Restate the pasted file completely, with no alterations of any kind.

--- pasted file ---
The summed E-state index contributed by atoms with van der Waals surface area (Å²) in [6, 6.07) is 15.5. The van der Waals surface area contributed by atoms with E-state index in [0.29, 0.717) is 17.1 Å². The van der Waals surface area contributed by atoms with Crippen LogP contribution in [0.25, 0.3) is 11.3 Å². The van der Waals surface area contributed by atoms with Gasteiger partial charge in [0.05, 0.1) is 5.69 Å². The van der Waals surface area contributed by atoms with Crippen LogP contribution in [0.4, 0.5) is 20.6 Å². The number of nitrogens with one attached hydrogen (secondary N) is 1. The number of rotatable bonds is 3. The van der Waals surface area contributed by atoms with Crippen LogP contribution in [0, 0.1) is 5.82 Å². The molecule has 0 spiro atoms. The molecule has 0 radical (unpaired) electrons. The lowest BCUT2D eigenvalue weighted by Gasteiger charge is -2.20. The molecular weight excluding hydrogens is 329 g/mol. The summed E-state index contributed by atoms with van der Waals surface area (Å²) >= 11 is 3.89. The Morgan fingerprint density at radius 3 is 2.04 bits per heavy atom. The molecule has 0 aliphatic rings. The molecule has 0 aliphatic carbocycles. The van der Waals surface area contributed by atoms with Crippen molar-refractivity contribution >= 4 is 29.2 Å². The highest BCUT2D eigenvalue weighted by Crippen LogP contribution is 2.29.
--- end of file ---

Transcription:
The summed E-state index contributed by atoms with van der Waals surface area (Å²) in [6, 6.07) is 15.5. The van der Waals surface area contributed by atoms with E-state index in [0.29, 0.717) is 17.1 Å². The van der Waals surface area contributed by atoms with Crippen LogP contribution in [0.25, 0.3) is 11.3 Å². The van der Waals surface area contributed by atoms with Gasteiger partial charge in [0.05, 0.1) is 5.69 Å². The van der Waals surface area contributed by atoms with Crippen LogP contribution in [0.4, 0.5) is 20.6 Å². The number of nitrogens with one attached hydrogen (secondary N) is 1. The number of rotatable bonds is 3. The van der Waals surface area contributed by atoms with Crippen LogP contribution in [0, 0.1) is 5.82 Å². The molecule has 0 spiro atoms. The molecule has 0 radical (unpaired) electrons. The lowest BCUT2D eigenvalue weighted by Gasteiger charge is -2.20. The molecular weight excluding hydrogens is 329 g/mol. The summed E-state index contributed by atoms with van der Waals surface area (Å²) >= 11 is 3.89. The Morgan fingerprint density at radius 3 is 2.04 bits per heavy atom. The molecule has 0 aliphatic rings. The molecule has 0 aliphatic carbocycles. The van der Waals surface area contributed by atoms with Crippen molar-refractivity contribution >= 4 is 29.2 Å². The highest BCUT2D eigenvalue weighted by Crippen LogP contribution is 2.29.